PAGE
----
hot
I. adjective (hotter; hottest) Etymology: Middle English, from Old English hāt; akin to Old High German heiz hot, Lithuanian kaisti to get hot Date: before 12th century 1. a. having a relatively high temperature b. capable of giving a sensation of heat or of burning, searing, or scalding c. having heat in a degree exceeding normal body heat 2. a. violent, stormy <
a hot temper
>
<
a hot battle
>
; also angry <
got hot about the remark
>
b. (1) sexually excited or receptive (2) sexy c. eager, zealous <
hot for reform
>
d. of jazz emotionally exciting and marked by strong rhythms and free melodic improvisations 3. having or causing the sensation of an uncomfortable degree of body heat <
hot and tired
>
<
it's hot in here
>
4. a. newly made ; fresh <
a hot scent
>
<
hot off the press
>
b. close to something sought <
hot on the trail
>
5. a. suggestive of heat or of burning or glowing objects <
hot colors
>
b. pungent, peppery 6. a. of intense and immediate interest <
some hot gossip
>
b. unusually lucky or favorable <
on a hot streak
>
c. temporarily capable of unusual performance (as in a sport) d. currently popular or in demand <
a hot commodity
>
e. very good <
a hot idea
>
<
not feeling too hot
>
f. absurd, unbelievable <
wants to fight the champ? that's a hot one
>
7. a. electrically energized especially with high voltage b. radioactive; also dealing with radioactive material c. of an atom or molecule being in an excited state 8. a. recently and illegally obtained <
hot jewels
>
b. wanted by the police; also unsafe for a fugitive 9. fast <
a hot new fighter plane
>
<
a hot lap around the track
>
hotness nounhottish adjective II. adverb Date: before 12th century 1. hotly 2. fast, quickly III. noun Date: 13th century 1. heat 1d(1) <
the hot of the day
>
2. one that is hot (as a hot meal or a horse just after a workout) 3. plural strong sexual desire — used with the IV. transitive verb (hotted; hotting) Date: 1561 chiefly Southern, southern Midland, & British heat, warm — usually used with up

New Collegiate Dictionary. 2001.

Synonyms:

Look at other dictionaries:

  • hot — hot …   Dictionnaire des rimes

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  • Hot — Hot …   Википедия

  • Hot — or HOT may refer to: * High temperature * Lust, which in a more sublime phrase could be called Physical attractiveness * Jargon used to describe radioactivity or more generally, it can refer to any area that threatens life * Amphoe Hot, a… …   Wikipedia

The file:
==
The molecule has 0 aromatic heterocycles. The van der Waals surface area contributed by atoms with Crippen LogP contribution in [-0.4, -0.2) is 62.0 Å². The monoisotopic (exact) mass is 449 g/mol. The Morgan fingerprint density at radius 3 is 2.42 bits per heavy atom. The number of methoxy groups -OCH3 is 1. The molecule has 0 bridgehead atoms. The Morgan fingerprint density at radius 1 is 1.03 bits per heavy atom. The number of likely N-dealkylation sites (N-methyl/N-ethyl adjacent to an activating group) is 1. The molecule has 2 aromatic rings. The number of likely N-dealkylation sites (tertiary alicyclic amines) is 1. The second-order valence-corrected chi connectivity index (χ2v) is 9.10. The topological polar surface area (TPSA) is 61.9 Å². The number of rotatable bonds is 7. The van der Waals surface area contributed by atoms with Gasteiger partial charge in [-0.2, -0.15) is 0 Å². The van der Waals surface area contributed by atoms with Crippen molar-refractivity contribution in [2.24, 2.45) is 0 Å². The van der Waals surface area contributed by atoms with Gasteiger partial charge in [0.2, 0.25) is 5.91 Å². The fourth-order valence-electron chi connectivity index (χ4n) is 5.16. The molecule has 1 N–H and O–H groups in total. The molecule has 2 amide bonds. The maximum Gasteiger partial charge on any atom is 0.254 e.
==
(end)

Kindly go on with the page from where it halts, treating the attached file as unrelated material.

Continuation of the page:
• hot — [hät] adj. hotter, hottest [ME < OE hat, akin to Ger heiss, Goth heito, fever < IE base * kai , heat > Lith kaistù, to become hot] 1. a) having a high temperature, esp. one that is higher than that of the human body b) characterized by a …   English World dictionary

  • Hot — jazz Orígenes musicales Minstrel, Ragtime, Blues, Music hall Orígenes culturales Finales de Siglo XIX y primeras décadas del siglo XX, en la Nueva Orleans (Estados Unidos) …   Wikipedia Español

  • Hot — Hot, a. [Compar. {Hotter}; superl. {Hottest}.] [OE. hot, hat, AS. h[=a]t; akin to OS. h[=e]t, D. heet, OHG. heiz, G. heiss, Icel. heitr, Sw. het, Dan. heed, hed; cf. Goth. heit[=o] fever, hais torch. Cf. {Heat}.] 1. Having much sensible heat;… …   The Collaborative International Dictionary of English

  • HOT — Cette page d’homonymie répertorie les différents sujets et articles partageant un même nom.  Pour les articles homophones, voir Hotte, Ott et Otte …   Wikipédia en Français

  • hoţ — HOŢ, HOÁŢĂ, hoţi, hoaţe, s.m. şi f. 1. Persoană care fură. ♦ (Adjectival) Care fură; (cu sens atenuat) viclean. 2. (fam.) Om ştrengar, şiret. – et. nec. Trimis de gall, 13.09.2007. Sursa: DEX 98  HOŢ s. 1. pungaş, (astăzi rar) prădător, (înv. şi …   Dicționar Român

  • hot — ► ADJECTIVE (hotter, hottest) 1) having a high temperature. 2) feeling or producing an uncomfortable sensation of heat. 3) feeling or showing intense excitement, anger, lust, or other emotion. 4) currently popular, fashionable, or interesting. 5) …   English terms dictionary

  • hot — [ ɔt ] adj. inv. • 1930; mot angl. amér. « chaud » ♦ Se dit du jazz joué avec force, avec un rythme violent, « échauffé » (opposé à cool). Style hot. Il « siffle un air hot » (Queneau). N. m. Le hot. ⊗ HOM. Hotte. hot adj. inv. et n. m. inv. Se… …   Encyclopédie Universelle

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